Our morning service was one of those extraordinary times when you know God's doing huge things beneath the surface, but you can't see clearly what he's doing. Just huge slow upwellings of the Spirit, like the surface indications of powerful movements beneath the surface of deep water.

Reading Psalm 51 together always brings me to tears - so much so that I could hardly read the printed words, and I sat there in the choir stalls sniffing helplessly. Being such a good (read 'bald') target, I got a specially good mark of ashes, and some very funny looks on the way home... The beginnings of seasonal humility...?

I'll try and write some more tomorrow... for now I'm sort of haunted by shreds of Eliot's poem, and I find it hard to find my own words, "about the centre of the silent Word..."

Monday, February 12, 2007

Our true context

Only when we see ourselves in our true human context, as members of a race which is intended to be one organism and "one body," will we begin to understand the positive importance not only of the successes but of the failures and accidents in our lives. My successes are not my own. The way to them was prepared by others. The fruit of my labors is not my own: for I am preparing the way for the achievements of another. Nor are my failures my own. They may spring from the failure of another, but they are also compensated for by another’s achievement. Therefore the meaning of my life is not to be looked for merely in the sum total of my achievements. It is seen only in the complete integration of my achievements and failures with the achievements and failures of my own generation, and society, and time. It is seen, above all, in my integration in the mystery of Christ.

From: No Man Is An Island. Garden City, NY: Doubleday & Company

I'm not sure exactly why, but I found this really encouraging - perhaps it's something to do with the bit about "It is seen, above all, in my integration in the mystery of Christ..." The idea that our failures, as much as our successes, are all caught up in that mysterious intentionality is just amazing... Romans 8:28 applying to what we stuff up, as much as it does to what misfortunes may happen to us!

Friday, February 09, 2007

If you belonged to the world...

If I had no choice about the age in which I was to live, I nevertheless have a choice about the attitude I take and about the way and the extent of my participation in its living ongoing events. To choose the world is not then merely a pious admission that the world is acceptable because it comes from the hand of God. It is first of all an acceptance of a task and a vocation in the world, in history and in time. In my time, which is the present. To choose the world is to choose to do the work I am capable of doing, in collaboration with my brother and sister, to make the world better, more free, more just, more liveable, more human. And it has now become transparently obvious that mere automatic "rejection of the world" and "contempt for the world" is in fact not a choice but the evasion of choice. The man, who pretends that he can turn his back on Auschwitz or Viet Nam, and act as if they were not there, is simply bluffing.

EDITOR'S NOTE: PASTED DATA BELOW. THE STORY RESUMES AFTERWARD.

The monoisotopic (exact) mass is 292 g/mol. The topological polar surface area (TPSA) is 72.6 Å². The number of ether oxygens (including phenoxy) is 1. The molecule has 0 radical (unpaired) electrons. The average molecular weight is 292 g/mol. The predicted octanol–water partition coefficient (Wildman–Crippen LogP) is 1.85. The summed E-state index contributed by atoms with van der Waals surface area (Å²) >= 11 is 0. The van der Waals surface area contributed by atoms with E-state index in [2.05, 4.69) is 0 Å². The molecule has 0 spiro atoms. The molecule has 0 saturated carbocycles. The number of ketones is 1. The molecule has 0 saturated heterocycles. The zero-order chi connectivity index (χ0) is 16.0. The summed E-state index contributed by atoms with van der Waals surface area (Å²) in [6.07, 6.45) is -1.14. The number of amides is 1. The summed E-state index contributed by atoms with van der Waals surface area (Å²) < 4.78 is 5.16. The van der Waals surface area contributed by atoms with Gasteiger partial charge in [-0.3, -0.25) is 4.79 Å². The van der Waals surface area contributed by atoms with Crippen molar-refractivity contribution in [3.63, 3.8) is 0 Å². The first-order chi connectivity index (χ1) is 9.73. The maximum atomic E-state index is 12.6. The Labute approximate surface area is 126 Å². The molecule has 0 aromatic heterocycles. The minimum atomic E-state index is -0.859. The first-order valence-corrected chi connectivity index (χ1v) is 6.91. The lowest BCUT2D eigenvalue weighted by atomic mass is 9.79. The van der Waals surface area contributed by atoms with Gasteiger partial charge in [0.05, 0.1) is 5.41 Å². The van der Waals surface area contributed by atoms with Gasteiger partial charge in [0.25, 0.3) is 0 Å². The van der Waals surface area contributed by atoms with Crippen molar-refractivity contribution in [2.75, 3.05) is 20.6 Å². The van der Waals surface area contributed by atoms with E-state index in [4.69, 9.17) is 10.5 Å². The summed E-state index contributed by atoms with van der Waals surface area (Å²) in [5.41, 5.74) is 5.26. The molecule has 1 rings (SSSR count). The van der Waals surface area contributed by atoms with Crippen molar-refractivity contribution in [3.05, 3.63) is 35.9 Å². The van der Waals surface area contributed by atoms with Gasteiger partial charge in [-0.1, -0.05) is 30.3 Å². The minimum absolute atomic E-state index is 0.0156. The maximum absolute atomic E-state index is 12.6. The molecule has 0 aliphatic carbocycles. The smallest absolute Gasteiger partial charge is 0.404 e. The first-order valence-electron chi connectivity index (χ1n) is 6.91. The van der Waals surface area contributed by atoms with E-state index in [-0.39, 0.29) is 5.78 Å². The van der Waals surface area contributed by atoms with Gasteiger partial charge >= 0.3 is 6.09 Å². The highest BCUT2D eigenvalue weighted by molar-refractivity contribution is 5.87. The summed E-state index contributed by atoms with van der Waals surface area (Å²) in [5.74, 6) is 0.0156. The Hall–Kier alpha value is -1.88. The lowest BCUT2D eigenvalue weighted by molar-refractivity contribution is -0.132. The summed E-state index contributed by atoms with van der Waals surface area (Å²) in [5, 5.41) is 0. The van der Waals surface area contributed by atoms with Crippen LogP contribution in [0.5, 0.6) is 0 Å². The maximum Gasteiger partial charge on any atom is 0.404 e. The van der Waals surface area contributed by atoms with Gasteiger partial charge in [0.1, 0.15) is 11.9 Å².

From: Contemplation in A World of Action. NY: Doubleday and Company, 1971: 164-165

This is a terrifying quote, really, for someone like me - a man who likes a quiet life, is appalled by confrontation and violence, and just likes to live and let live. And yet our Lord didn't really offer the option of a quiet life. He said, "If the world hates you, keep in mind that it hated me first. If you belonged to the world, it would love you as its own. As it is, you do not belong to the world, but I have chosen you out of the world. That is why the world hates you. Remember the words I spoke to you: 'No servant is greater than his master.' If they persecuted me, they will persecute you also..." John 15:18-20 (NIV)

We cannot as Christians sit quietly on the sidelines while the world gets the next Dachau, the next Gulag, ready for action. Even if we know that our call is to the prayer place, and not to the physical barricades, we will have to bear the consequences. The emotional and spiritual consequences most certainly - but we can't forget either the old maxim that we must be prepared to be the answer - or part of the answer - to our own prayers. If we pray for someone to do or say something to stand up against evil, against our growing British surveillance society, for instance, we mustn't be too surprised if God says, in the words of the old National Lottery adverts, "It's you!"

And I shudder.

God, give me the grace to walk in your ways, always, please. Otherwise I'd run in my ways, right away from any such thing...

Thursday, February 08, 2007

Back again...

Sorry for more than a week without posting anything here - my PC became rather ill, and had to go in for a motherboard and processor transplant. Radical surgery indeed, and I've only just collected it today. I have to say it's pretty much like having a new machine inside the old casing - very nice!

It's been an interesting week - I've been thinking and praying, and reading J├╝rgen Moltmann - rather glad of the freedom from electronic distractions, even if it has been occasionally frustrating!

I'll write more tomorrow - it's getting late, and I'm only just getting to the end of the huge lump of (mostly pretty irrelevant) emails that had built up!